One hundred and two years


Today Iceland celebrates June 19th, the day Icelandic women (over forty) got the right to vote, one hundred and two years ago. We have made great progress since then and as a nation we now lead the world when it comes to closing the gender gap. We can be proud of that position, but we can also agree that our work is not done and we must do better.

forsíða 19. júní 2008

Ten years ago, we celebrated the launch of Audur Capital on this special day. Kristin Petursdottir and I dressed up in traditional Icelandic costumes and felt proud to be launching perhaps the first investment company founded and led by women. We founded the company with the vision to incorporate more feminine values into finance. We wanted to be risk-aware, deliver profit with principles, apply emotional capital, do more straight talking and last but not least, we wanted to see more women embracing financial independence. Just over a year after we founded the company, Iceland’s financial sector collapsed and we survived this infamous economic meltdown in tact. Our story has inspired many to avoid sameness and embrace not only gender diversity, but inclusive cultures in general.

Now, almost 10 years later we have seen great progress, but facts speak volumes about how far we have yet to go to truly bridge the gender gap and create corporate cultures that fully allow each and every person to bring themselves to work. How will we ever change and improve broken systems if we continue to do the same things, in the same manner with the same people?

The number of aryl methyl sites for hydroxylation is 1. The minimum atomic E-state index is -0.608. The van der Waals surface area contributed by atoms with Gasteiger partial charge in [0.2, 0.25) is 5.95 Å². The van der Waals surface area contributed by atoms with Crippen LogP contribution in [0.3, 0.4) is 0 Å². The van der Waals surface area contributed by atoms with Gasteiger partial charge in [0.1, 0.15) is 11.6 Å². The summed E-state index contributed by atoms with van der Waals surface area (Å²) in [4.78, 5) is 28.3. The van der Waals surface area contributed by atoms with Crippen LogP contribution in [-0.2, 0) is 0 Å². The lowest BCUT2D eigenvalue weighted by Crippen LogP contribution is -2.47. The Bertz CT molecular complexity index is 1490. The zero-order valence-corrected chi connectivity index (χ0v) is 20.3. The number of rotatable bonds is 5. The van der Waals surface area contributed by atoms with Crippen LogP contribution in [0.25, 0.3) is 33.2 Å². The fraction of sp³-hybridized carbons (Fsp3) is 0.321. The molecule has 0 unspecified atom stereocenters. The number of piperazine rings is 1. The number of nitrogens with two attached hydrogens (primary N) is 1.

liza draws Halla

Drawing courtesy of Liza Donnelly

Two years ago, when Icelanders celebrated the 100th year anniversary of women’s suffrage, I founded and chaired a global dialogue on closing the gender gap. Leaders from business, politics and academia from both sides of the Atlantic met in Iceland to share best practices and discuss the way forward. Women and men alike agreed that it shouldn’t take us another 100 years to close the gender gap, the economic and social benefits are too important. It was an informed and inspirational dialogue and to honor this day I want to share a handful of the highlights with selected quotes.

  1. The Nations and Organisations that empower both its men and its women have stronger economies and finances.

“To raise economic growth we must unleash economic power of women” Christine Lagarde, IMF

lagarde by liza donnelly

Drawing courtesy of Liza Donnelly

“It is a fact that women on boards have a positive effect on the business” Pat Mitchell, formerly CEO of PBS

  1. Women typically bring difference to the table, this difference can be risk-mitigating and also offer much needed innovation.

“Women investors are more risk averse and more loss averse than men, women also handle uncertainty better” Dr. Irene Van Staveren, Erasmus University

“I’ve been around for a long time and there’s ONE important message: Women have to be disobedient..It’s not always easy, it can hurt, sometimes you’ll be criticised but that’s how you change how things are done”  Ingibjörg Sólrún Gísladóttir, UN Women, formerly Mayor and Foreign Minister in Iceland